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Posts Tagged ‘From Hell’

From the Hootoo archive. Originally published February 14th 2002:

When I was but a lad, it seemed there was a new Jack the Ripper themed film out every couple of years. Something seems to have changed in the intervening time as the last noteworthy Ripper movie I can think of was Time After Time, released over twenty years ago. Last, that is, if you don’t count From Hell, based on a graphic novel by Northampton’s resident genius, Alan Moore.

From Hell is marginally more historically accurate than some past stabs at this subject – which is to say that there are no appearances by HG Wells, Sherlock Holmes or Dr Jekyll. Set in London in 1888, it concerns a group of Whitechapel prostitutes (led by Heather Graham, but including amongst their number several well-known faces from British TV, even – I think – Nicole from those car adverts) whose already squalid lifestyle gets even worse as someone starts murdering them one by one and then horrifically mutilating the bodies. Scotland Yard put Inspector Fred Abberline (Johnny Depp) on the case. As well as a peeler, Abberline is a clairvoyant (this is less help than you’d expect), and a smackhead (this is a lot more help than you’d expect!). His investigations lead him to uncover a dark secret at the heart of the British establishment…

For all the intimations that this is to be a radical and original new take on the Ripper mythos, there’s really not very much new here at all. It’s the traditional take on the story, as a predatory toff terrorises vulnerable young harlots from the underclass. The ‘solution’ proposed by the script is over a quarter of a century old and has already been used as the basis of one pretty good film (1979’s Murder By Decree). But the story is told fairly solidly for the most part, with reliable supporting performances from the likes of Ian Richardson, David Schofield, Paul Rhys, and especially Robbie Coltrane and Ian Holm.

Most of the interesting material in From Hell is visual: it’s aesthetically lustrous, palpably brooding, with Victorian London designed and shot like something out of a painting by Hieronymous Bosch. Depp’s opium-provoked visions are convincingly hallucinatory and the film is always worth looking at. The Hughes even retain the almost self-parodic image of the Ripper as clad in a top hat and cape, and have a lot of fun deploying this icon as a silhouette, etc.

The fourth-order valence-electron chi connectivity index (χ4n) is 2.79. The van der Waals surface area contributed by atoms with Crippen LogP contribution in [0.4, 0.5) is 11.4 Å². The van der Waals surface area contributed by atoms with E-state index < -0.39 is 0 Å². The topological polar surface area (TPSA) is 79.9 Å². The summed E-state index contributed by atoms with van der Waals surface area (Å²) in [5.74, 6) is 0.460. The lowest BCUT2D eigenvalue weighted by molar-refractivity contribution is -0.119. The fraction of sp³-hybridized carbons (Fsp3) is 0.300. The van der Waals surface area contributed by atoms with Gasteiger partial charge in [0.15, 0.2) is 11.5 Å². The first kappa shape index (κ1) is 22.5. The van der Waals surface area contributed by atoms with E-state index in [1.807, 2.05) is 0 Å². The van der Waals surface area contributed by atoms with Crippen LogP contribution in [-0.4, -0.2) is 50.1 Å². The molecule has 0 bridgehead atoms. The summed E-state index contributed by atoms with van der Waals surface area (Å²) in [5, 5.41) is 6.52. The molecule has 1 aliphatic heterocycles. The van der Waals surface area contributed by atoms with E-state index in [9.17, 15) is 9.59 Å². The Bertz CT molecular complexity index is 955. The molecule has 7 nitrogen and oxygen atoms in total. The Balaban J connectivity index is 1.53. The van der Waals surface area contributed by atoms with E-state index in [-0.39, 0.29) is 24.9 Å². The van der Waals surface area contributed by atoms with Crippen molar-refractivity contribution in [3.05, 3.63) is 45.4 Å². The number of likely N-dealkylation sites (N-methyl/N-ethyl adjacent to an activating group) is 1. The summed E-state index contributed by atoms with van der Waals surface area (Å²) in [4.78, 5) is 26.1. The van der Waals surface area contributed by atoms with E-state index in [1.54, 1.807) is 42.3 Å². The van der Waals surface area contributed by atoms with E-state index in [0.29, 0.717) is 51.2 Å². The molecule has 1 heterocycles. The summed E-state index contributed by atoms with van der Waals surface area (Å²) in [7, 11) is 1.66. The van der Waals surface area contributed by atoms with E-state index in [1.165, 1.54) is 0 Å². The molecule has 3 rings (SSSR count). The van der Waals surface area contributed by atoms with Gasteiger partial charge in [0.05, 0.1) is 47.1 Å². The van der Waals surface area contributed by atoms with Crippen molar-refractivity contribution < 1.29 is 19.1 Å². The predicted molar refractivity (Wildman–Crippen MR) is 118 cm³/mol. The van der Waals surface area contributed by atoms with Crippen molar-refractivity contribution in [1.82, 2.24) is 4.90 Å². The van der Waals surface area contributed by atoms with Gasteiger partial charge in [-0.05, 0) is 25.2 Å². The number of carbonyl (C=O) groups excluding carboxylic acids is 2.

But ultimately, I was disappointed by From Hell. As a horror film it’s not very scary – and, caveat emptor, not very violent or gory either. Most of the really nasty stuff is implied, although there’s an impressive but gratuitous cameo by the Elephant Man in all his twisted glory. This lack of explicitness didn’t bother me at all, certainly nowhere near as much as the performances of the two leads. Depp is fine but for his Cockney accent – it’s not Mary Poppins time, thankfully, but it’s still much too EastEnders for a middle-class police detective. Heather Graham isn’t too bad as the ho with a heart of gold but it’s a stock character from start to finish and she’s obviously the only whore in Whitechapel with her own hairdresser and skin-care specialist. The romance between the two doesn’t ring true at all.

However, this in turn is eclipsed by a truly awful conclusion: an unconvincing plot-twist has been tacked on in an attempt to provide a bittersweet happy ending. To me it seemed patronising and quite possibly insulting to the genuine victims of the real Ripper murderer. Although, if we’re going to start down that route, perhaps we should question the whole process of mythologising a brutal and misogynistic serial killer for the sake of entertainment. From Hell is aware of the iconic status of Jack the Ripper as one of the fountainheads of modern horror – both real and fantastical – but chooses not to explore this idea in any real detail. A shame: because while From Hell is a moderately satisfying horror mystery – especially, I’d imagine, if you’re not too familiar with the subject matter – it’s not nearly as insightful or original as it thinks it is. Back to the drawing board, guys.

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